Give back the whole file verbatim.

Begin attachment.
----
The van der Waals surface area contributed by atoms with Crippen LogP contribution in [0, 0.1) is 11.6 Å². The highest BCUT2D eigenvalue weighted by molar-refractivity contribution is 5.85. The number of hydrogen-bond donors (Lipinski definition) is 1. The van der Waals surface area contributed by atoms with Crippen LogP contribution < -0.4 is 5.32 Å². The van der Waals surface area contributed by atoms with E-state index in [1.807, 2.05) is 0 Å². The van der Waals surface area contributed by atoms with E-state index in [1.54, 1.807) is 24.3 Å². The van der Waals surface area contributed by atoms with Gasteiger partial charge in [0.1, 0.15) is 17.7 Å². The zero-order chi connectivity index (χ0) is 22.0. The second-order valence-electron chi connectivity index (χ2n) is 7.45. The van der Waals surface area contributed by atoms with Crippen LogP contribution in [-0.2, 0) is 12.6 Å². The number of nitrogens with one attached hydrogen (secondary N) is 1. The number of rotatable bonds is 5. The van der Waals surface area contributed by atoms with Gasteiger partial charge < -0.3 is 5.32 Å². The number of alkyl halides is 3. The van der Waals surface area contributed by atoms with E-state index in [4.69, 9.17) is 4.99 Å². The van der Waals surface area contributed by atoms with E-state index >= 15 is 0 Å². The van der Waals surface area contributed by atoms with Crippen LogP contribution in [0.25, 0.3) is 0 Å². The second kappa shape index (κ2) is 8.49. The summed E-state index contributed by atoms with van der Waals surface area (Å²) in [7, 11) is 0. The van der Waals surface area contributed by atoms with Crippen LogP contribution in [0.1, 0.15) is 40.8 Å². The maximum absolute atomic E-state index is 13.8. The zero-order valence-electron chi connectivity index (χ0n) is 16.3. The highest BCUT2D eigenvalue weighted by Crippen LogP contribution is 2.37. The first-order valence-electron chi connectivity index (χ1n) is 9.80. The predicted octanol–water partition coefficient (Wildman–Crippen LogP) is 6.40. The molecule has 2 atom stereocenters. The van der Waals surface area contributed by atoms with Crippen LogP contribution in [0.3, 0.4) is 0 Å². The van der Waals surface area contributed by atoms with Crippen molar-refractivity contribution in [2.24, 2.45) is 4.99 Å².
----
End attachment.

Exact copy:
The van der Waals surface area contributed by atoms with Crippen LogP contribution in [0, 0.1) is 11.6 Å². The highest BCUT2D eigenvalue weighted by molar-refractivity contribution is 5.85. The number of hydrogen-bond donors (Lipinski definition) is 1. The van der Waals surface area contributed by atoms with Crippen LogP contribution < -0.4 is 5.32 Å². The van der Waals surface area contributed by atoms with E-state index in [1.807, 2.05) is 0 Å². The van der Waals surface area contributed by atoms with E-state index in [1.54, 1.807) is 24.3 Å². The van der Waals surface area contributed by atoms with Gasteiger partial charge in [0.1, 0.15) is 17.7 Å². The zero-order chi connectivity index (χ0) is 22.0. The second-order valence-electron chi connectivity index (χ2n) is 7.45. The van der Waals surface area contributed by atoms with Crippen LogP contribution in [-0.2, 0) is 12.6 Å². The number of nitrogens with one attached hydrogen (secondary N) is 1. The number of rotatable bonds is 5. The van der Waals surface area contributed by atoms with Gasteiger partial charge < -0.3 is 5.32 Å². The number of alkyl halides is 3. The van der Waals surface area contributed by atoms with E-state index in [4.69, 9.17) is 4.99 Å². The van der Waals surface area contributed by atoms with E-state index >= 15 is 0 Å². The van der Waals surface area contributed by atoms with Crippen LogP contribution in [0.25, 0.3) is 0 Å². The second kappa shape index (κ2) is 8.49. The summed E-state index contributed by atoms with van der Waals surface area (Å²) in [7, 11) is 0. The van der Waals surface area contributed by atoms with Crippen LogP contribution in [0.1, 0.15) is 40.8 Å². The maximum absolute atomic E-state index is 13.8. The zero-order valence-electron chi connectivity index (χ0n) is 16.3. The highest BCUT2D eigenvalue weighted by Crippen LogP contribution is 2.37. The first-order valence-electron chi connectivity index (χ1n) is 9.80. The predicted octanol–water partition coefficient (Wildman–Crippen LogP) is 6.40. The molecule has 2 atom stereocenters. The van der Waals surface area contributed by atoms with Crippen LogP contribution in [0.3, 0.4) is 0 Å². The van der Waals surface area contributed by atoms with Crippen molar-refractivity contribution in [2.24, 2.45) is 4.99 Å².